My sense of calm comes from a thread that connects back to the 2014 shooting of Mike Brown and the ensuing protests that influenced the nation.  That singular incident inspired and galvanized millions. It put police brutality and oppression under a world-wide spotlight and made body cameras a norm in police departments throughout the country. It reverberated in the campaign of Bernie Sanders, who also preached tearing down the whole damn “system” and starting over. It birthed a progressive movement in St. Louis politics that produced young new candidates like State Rep. Bruce Franks and Alderman John C. Muhammad (21st ward) and further solidified the reputations of “progressive” elected officials like Alderwoman Megan Ellyia Green and mayoral candidate and City Treasurer Tishaura Jones. All these folks and their constituents have been out in the streets.

Representative Bruce Franks at the center of the protests
The progressive fire wasn’t doused after the election of Donald Trump, a man who’s as adept as Hitler in using racism, patriotism, division and hatred to propel a paranoid racist, selfish and self-centered agenda. Although he’s emboldened angry white voters, white nationalists, Neo Nazi’s and white supremacists, this backwards movement has been countered by activated, engaged, outspoken, and again, a racially-mixed opposition of mostly young people.
Therein lies my sense of gratitude and hope. History has shown that young people have always been right when they choose to fight.  Young people and student “radicalism” in the 1960s and ‘70s were the catalytic weapons used to challenge the Vietnam War and overt, systematized racism. It was the battering ram for civil rights, human rights, voting rights, free speech, protecting the environment, defending women’s liberation and standing up for gay and lesbian rights.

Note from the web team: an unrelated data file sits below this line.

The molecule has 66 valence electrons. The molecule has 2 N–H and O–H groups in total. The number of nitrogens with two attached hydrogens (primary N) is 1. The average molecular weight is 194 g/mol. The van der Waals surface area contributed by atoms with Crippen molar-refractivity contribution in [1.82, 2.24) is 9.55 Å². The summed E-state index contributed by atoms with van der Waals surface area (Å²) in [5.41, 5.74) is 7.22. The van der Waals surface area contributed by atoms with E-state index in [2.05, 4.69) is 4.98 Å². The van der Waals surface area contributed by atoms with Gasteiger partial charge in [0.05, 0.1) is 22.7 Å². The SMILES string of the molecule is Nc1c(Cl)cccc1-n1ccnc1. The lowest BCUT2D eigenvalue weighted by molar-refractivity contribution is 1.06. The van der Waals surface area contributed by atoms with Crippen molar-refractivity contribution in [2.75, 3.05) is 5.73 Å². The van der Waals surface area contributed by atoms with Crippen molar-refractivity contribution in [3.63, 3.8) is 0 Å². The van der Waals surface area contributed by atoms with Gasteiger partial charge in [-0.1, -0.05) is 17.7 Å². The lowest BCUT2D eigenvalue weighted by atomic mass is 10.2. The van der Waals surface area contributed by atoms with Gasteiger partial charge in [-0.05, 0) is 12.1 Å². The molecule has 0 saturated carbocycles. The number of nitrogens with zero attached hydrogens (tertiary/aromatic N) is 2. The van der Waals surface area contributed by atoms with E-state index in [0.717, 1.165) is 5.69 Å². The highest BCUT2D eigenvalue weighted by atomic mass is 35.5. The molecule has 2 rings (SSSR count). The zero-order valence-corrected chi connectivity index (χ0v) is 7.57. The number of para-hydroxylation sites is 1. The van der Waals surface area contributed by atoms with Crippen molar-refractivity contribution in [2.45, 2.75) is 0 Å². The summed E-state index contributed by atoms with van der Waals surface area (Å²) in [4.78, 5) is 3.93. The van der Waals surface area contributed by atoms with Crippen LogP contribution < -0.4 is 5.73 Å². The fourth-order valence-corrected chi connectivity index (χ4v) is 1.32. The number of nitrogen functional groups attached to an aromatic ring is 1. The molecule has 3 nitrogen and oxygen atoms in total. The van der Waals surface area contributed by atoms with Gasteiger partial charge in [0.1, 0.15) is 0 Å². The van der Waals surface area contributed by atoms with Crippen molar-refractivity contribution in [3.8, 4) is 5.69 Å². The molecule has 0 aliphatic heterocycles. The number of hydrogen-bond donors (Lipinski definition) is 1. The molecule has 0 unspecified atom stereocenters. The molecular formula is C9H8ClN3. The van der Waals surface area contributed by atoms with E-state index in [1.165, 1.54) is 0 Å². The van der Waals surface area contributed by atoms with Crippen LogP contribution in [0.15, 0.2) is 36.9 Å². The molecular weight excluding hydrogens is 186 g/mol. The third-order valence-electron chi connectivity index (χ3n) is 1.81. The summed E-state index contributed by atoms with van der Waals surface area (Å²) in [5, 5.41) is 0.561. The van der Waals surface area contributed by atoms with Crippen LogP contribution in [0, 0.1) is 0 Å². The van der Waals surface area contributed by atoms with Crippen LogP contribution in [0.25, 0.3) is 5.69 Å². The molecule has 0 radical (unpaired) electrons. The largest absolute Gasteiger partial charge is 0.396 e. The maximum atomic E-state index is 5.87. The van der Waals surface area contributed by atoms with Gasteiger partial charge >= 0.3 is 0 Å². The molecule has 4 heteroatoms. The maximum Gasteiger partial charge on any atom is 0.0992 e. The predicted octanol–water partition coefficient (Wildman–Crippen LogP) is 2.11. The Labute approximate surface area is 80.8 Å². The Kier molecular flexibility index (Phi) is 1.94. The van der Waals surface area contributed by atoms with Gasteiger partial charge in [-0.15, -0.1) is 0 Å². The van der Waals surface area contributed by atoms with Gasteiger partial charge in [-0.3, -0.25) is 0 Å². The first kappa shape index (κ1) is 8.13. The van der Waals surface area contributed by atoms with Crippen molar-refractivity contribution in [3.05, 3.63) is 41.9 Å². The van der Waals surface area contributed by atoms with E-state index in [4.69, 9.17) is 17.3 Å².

I am not underestimating the seriousness of our times. I recognize the forces at play and the power of propaganda. I understand the mainstream media’s agenda to emphasize the bad examples of a destructive few, while attempting to dilute the power and actions of thousands who protest peacefully, defend property and lives diligently, who stand for humanity.  The trolls, the "Trumpettes," the race-baiters and Nazi-lovers will use video footage of stereotypes and angry black people to stoke the paranoid base.

I am not underestimating the seriousness of our times. I recognize the forces at play and the power of propaganda. 

Like in 2014, we’ve experienced yet another grave, systematic injustice. And, as it was back then, there will be loud, angry and, yes, destructive opposition. Change ain’t always pretty. Least we not forget, destruction in the form of violent and disruptive revolution is an American tradition. Let us not forget the destructive Boston Tea Party incident that preceded the Revolutionary War. Additionally, there would be no labor unions today if not for the thousands upon thousands of violent protests from 1886 up to modern times where a reported 8,800 acts of violence happened between 1975 and 2011 alone.
I’m in no way condoning violence or the destruction of property. I only mention these events to correct the naive notion that change comes without consequences. If thousands are protesting, there will be a few knuckleheads, opportunists and anarchists stirring up trouble. However, they do not represent the movement and shouldn't be portrayed as such.

In times of great chaos, great people, inspirational young people, will rise to the occasion. 

In summary, I am not deterred, not this time. I am emboldened by history and a sense of renewed momentum. In times of great chaos, great people, inspirational young people, will rise to the occasion. And, St. Louis is no exception.  Once again, the universe, with all its confusing, convoluting and crazy machinations has tossed down the gauntlet of challenge. And, once again, brave young people, mostly, have chosen to respond to this clarion call. Once again, we’re at a crossroad in America. What I am witnessing today in the streets of our region is a reminder that we shall overcome…again.